NGINX with Docker and Node.js — a Beginner’s guide

11 min readOct 29, 2020


This article was written as I was learning Nginx and Docker, and explains how to set up a Dockerized Node.js server with an Nginx reverse proxy. As a beginner myself, I think this article simplifies a lot of the concepts in a way that other tutorials don’t really do, so I hope people find it useful.

What is NGINX?

A lot of websites and tutorials define NGINX in the following way:

NGINX is an open-source web server that also serves as a reverse proxy and HTTP load balancer.

Web Server? Reverse Proxy? Load Balancer? These terms may be familiar to seasoned developers and engineers, but to a newbie, they are more confusing than helpful. So let’s break down the definition into parts.

NGINX is a web server

A web server is a piece of software that responds to HTTP requests made by clients (usually web browsers). The browser makes a request, and the web server responds with the static content (usually HTML) corresponding to that request.

NGINX is a reverse proxy

A reverse proxy is a server that sits in front of a group of web servers. When a browser makes an HTTP request, the request first goes to the reverse proxy, which then sends the request to the appropriate web server.

Some benefits of a reverse proxy:

Security: with a reverse proxy, the web server never reveals its IP address to the client, which makes the server more secure.

SSL Encryption (more security): encrypting and decrypting SSL communications is expensive, and would make web servers slow. The reverse proxy can be configured to decrypt incoming requests from the client and encrypt outgoing responses from the server.

Load Balancing: if a website is very popular, it’s unlikely that all the traffic is handled by a single web server. Usually, the website will be distributed across many web servers, with a reverse proxy in front of them. (see below for more on load balancing)

NGINX is a HTTP load balancer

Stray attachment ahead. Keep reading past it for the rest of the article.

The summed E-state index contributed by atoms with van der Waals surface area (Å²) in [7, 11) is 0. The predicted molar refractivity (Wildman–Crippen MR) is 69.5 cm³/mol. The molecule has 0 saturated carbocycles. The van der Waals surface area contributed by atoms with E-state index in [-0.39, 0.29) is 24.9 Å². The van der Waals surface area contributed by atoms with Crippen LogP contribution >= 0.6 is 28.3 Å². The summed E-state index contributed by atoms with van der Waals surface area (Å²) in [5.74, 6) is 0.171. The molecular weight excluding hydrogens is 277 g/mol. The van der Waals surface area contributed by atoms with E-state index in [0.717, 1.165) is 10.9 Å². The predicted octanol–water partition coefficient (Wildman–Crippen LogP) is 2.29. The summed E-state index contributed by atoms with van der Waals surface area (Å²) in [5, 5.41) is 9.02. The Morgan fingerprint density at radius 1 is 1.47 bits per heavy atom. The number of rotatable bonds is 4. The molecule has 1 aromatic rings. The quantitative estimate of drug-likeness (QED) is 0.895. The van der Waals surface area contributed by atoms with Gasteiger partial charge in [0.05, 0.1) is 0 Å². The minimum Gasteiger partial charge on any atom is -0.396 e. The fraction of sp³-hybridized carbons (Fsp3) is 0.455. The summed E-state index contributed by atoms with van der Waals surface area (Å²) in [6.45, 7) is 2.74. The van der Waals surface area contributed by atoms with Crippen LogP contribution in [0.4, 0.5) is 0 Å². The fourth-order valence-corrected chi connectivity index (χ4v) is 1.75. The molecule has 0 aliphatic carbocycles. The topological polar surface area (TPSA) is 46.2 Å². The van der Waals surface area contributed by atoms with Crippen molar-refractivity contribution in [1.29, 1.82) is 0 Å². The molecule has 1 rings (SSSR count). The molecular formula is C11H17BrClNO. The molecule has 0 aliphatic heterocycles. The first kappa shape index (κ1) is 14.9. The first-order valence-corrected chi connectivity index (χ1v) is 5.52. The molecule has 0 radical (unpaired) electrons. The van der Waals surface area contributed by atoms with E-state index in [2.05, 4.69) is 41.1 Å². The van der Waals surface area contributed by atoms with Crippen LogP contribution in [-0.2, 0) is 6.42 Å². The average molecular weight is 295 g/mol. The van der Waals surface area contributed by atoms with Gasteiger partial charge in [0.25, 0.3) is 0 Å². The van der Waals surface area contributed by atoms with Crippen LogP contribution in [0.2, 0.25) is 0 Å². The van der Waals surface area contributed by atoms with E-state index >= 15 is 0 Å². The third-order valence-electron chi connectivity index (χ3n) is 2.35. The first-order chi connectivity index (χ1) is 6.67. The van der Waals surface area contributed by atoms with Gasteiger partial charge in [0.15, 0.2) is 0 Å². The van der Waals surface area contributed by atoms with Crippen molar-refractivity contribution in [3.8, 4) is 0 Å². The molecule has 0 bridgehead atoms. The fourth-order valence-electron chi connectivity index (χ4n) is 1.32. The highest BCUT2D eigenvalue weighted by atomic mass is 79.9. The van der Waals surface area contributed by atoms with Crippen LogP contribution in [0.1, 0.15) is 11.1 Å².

A load balancer is responsible for routing client HTTP requests to web servers in an efficient manner. This prevents any individual web server from being overworked.

A load balancer can also be configured so that if a web server goes down, the reverse proxy will no longer forward requests to that web server

How to use NGINX as a reverse proxy for a local Node.js server (without Docker)

Now that we have a basic idea of what Nginx is used for, we can go ahead and see how it can be used as a reverse proxy for a simple Node.js server running locally. If you want to know how this works with Docker, skip to the next section.

First, make sure you have Nginx and Node.js installed on your local machine (I won’t go through the installation instructions here, but there are several resources online that go through the installation for both).

1. Creating a simple Node.js server

Create a directory for your application. Navigate to that directory on your terminal and type the following command to create a package.json:

npm init

Follow the steps on the terminal (clicking yes on all the options is fine). Then execute the following commands in the same directory. The first command creates the index.js file which is the entry point of our application, and the second command installs the express web framework.

touch index.js 
npm install express

Next, open your index.js file, and paste the following code in. All this code does is initialize a server listening on http://localhost:5000.

// index.jsconst express = require('express');
const app = express();
app.get('/', (req, res) => {
res.send('Hello World!')
app.listen(5000, () => console.log('Server is up and running'));

Run the server with the following command:

node index.js

On your web browser, you should see a blank white page with the words Hello, World!.

2. Set up Nginx

Now that we have a server running on port 5000, we can configure Nginx to proxy requests to it.

First to see what port Nginx is running on, you’ll need to locate the default nginx.conf file. Depending on the distribution, the file could be located in any of the following paths:

  • /etc/nginx/nginx.conf
  • /usr/local/nginx/conf/nginx.conf
  • /usr/local/etc/nginx/nginx.conf

When you locate the file, it will look something like this (I omitted a lot of lines and replaced them with …’s):

The important line to look at is the port that the default Nginx server is listening on. We see that it is listening on localhost port 80. To verify that Nginx is working, we can navigate to http://localhost:80. The following screen should appear:

If the page doesn’t show up, it probably means Nginx hasn’t been started. A quick StackOverflow search should do the trick.

3. Configure Nginx to be a reverse proxy for the Node.js app

Now that we know Nginx works on our machine, it’s time to use it to create a reverse proxy for our Node.js app.